JUPITER, Fla. -- Can we all just stop freaking out about Jose Fernandez not starting on Opening Day? It's one game out of 162. Given the way their off-days align in this season's slate, the Marlins feel their task of spreading Fernandez's 180 innings over the course of those 162 is better served by starting him on the second day of the season, rather than the first. Besides, let's give a gift to those indie-film-loving, deep-cut-listening people who are too hip for Opening Day and will be there the next day, OK?
And while we're at it, can we please stop spreading the silly storyline that Barry Bonds beat all the Marlins -- including the herculean Giancarlo Stanton -- in a Home Run Derby? Didn't happen. Like most things in life, the real story is more complex. There was a situational hitting competition in which Bonds, playing on the same "team" as Stanton and Christian Yelich, started uncorking long balls while the others were, at times, more focused on spraying the field with line drives off breaking balls. But some context-deprived tweets from the scene allowed the fairy tale to spread like wildfire.
What would it mean if both of these guys stay healthy for the entirety of 2016?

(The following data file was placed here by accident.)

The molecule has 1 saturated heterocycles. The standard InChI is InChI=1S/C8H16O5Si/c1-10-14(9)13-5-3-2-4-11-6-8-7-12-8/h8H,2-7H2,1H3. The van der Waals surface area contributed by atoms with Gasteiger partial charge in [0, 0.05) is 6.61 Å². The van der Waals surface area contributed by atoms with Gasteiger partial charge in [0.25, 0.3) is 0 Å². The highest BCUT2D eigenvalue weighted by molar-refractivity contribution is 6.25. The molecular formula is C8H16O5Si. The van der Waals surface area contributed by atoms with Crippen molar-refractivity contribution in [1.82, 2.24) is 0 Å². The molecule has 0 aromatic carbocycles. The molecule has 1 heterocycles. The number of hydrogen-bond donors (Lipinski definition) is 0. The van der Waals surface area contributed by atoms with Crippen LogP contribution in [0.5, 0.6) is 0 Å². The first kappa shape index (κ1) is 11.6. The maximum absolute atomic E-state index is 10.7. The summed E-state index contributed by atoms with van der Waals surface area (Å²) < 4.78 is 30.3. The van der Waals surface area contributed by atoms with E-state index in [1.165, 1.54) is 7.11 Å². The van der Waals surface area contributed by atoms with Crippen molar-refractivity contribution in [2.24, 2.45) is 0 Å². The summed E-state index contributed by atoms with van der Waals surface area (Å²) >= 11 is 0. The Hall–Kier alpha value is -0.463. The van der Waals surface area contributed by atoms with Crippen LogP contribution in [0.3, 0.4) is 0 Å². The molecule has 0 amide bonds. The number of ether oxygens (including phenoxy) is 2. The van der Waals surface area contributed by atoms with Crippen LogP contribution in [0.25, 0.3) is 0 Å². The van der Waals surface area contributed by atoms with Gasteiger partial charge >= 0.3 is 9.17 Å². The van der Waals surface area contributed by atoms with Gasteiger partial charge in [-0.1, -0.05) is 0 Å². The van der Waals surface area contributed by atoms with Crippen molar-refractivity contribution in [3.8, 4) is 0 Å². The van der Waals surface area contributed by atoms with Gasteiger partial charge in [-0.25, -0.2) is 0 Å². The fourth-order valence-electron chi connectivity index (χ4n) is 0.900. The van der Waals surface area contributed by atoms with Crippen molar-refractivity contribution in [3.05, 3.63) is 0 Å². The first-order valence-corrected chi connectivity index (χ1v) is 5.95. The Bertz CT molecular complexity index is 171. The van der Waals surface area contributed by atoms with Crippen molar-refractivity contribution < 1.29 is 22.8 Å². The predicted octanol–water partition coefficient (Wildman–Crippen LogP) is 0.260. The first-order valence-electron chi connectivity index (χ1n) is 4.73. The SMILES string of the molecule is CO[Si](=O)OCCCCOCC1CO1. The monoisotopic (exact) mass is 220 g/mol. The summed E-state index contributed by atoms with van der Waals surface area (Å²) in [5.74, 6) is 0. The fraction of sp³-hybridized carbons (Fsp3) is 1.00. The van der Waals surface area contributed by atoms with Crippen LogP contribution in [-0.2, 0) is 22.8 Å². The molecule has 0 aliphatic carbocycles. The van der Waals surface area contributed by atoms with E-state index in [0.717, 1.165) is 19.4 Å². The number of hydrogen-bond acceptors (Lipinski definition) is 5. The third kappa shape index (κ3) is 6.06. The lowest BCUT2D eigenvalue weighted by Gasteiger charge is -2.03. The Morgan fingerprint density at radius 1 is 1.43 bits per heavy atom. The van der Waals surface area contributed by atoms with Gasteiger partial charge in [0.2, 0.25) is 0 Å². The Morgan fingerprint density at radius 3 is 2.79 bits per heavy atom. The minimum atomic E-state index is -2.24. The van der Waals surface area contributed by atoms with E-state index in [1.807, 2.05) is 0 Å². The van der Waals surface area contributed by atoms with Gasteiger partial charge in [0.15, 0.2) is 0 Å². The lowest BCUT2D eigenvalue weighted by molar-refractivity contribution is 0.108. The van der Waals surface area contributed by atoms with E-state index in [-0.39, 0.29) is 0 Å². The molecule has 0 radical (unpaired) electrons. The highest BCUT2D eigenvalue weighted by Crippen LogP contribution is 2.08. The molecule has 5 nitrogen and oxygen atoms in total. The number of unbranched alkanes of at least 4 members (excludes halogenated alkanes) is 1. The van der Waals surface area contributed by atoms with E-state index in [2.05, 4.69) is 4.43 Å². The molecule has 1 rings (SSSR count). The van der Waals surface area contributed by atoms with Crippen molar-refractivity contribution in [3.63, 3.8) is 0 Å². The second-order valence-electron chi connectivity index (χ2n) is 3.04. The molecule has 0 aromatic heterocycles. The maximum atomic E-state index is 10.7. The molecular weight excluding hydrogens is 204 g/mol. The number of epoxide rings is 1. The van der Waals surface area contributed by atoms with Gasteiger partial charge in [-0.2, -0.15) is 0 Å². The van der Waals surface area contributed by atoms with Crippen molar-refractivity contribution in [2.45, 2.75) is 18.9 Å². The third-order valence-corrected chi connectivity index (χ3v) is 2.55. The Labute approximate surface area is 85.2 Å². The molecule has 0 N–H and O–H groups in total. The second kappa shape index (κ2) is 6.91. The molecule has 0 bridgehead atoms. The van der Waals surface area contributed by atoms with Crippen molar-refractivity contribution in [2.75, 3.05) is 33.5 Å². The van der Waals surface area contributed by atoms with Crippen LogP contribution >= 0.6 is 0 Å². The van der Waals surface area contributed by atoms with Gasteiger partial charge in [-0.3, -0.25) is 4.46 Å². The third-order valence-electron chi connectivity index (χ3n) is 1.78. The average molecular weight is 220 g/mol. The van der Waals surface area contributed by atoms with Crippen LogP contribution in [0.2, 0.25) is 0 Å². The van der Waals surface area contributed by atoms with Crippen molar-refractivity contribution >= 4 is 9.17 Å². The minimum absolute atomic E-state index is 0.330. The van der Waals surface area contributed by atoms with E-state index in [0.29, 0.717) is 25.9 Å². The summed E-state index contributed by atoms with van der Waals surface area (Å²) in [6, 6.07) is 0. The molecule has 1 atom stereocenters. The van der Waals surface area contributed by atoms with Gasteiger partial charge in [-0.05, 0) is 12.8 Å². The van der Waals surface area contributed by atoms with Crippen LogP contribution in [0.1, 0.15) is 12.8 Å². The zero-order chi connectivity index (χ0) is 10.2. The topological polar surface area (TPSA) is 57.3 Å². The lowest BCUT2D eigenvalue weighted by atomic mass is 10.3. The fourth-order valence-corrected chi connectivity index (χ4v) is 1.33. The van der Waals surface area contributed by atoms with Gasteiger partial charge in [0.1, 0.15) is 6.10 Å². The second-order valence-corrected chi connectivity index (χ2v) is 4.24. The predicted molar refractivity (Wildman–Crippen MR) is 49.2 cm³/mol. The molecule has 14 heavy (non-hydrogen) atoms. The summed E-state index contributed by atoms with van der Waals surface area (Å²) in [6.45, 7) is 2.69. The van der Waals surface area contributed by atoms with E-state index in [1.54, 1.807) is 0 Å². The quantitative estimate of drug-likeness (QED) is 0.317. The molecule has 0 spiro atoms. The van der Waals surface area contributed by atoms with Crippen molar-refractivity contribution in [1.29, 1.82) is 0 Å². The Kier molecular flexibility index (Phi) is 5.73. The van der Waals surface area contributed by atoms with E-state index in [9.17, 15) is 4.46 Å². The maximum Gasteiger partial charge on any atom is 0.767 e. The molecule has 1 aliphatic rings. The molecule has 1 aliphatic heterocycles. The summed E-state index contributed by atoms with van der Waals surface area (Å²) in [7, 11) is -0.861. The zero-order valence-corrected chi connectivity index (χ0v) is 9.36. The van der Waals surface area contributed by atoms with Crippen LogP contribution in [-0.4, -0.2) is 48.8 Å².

"Oh man," Fernandez said. "That's the biggest part. ... If we stay healthy [as a team], I'll take our chances against anybody in the league."
This is a better team than it gets credit for. A Marcell Ozuna bounceback would significantly lengthen a lineup which boasts batting champ Dee Gordon, Yelich, an outstanding on-base threat and Justin Bour's power. Adeiny Hechavarria has become a defensive gem at short, while J.T. Realmuto is an underrated asset behind the plate. Wei-Yin Chen (the unexpected Opening Day starter) lengthens the rotation, and keep an eye on Adam Conley as a sleeper stud there.
But we all know who the big fish on the Fish are.
Fernandez and Stanton were two ships passing in the night last season.
Stanton fractured his hamate bone on June 26 and never played again. Fernandez made his much-anticipated return from Tommy John surgery exactly one week later. Much of the hope associated with the return of one superhero was offset by the absence of another -- and the Marlins' place in the standings wasn't exactly worth writing home about, either.
We'd like to tell you there's a guarantee neither guy will go down in '16, but, well, you know how it goes in this game.
Stanton knows more about that than most. Routinely considered an MVP in the making, Stanton has had a good portion of his career robbed from him, often through no fault of his own. He's missed nearly 200 games since the start of 2011, with the two recent culprits being a Mike Fiers fastball to the face in a would-be MVP bid in '14 and the hamate fracture sustained on a swing in the middle of a '15 season that was shaping up to be his statistical best.
Already this spring, Stanton missed a week and a half of Grapefruit League action with minor knee soreness, though he's back up and running now.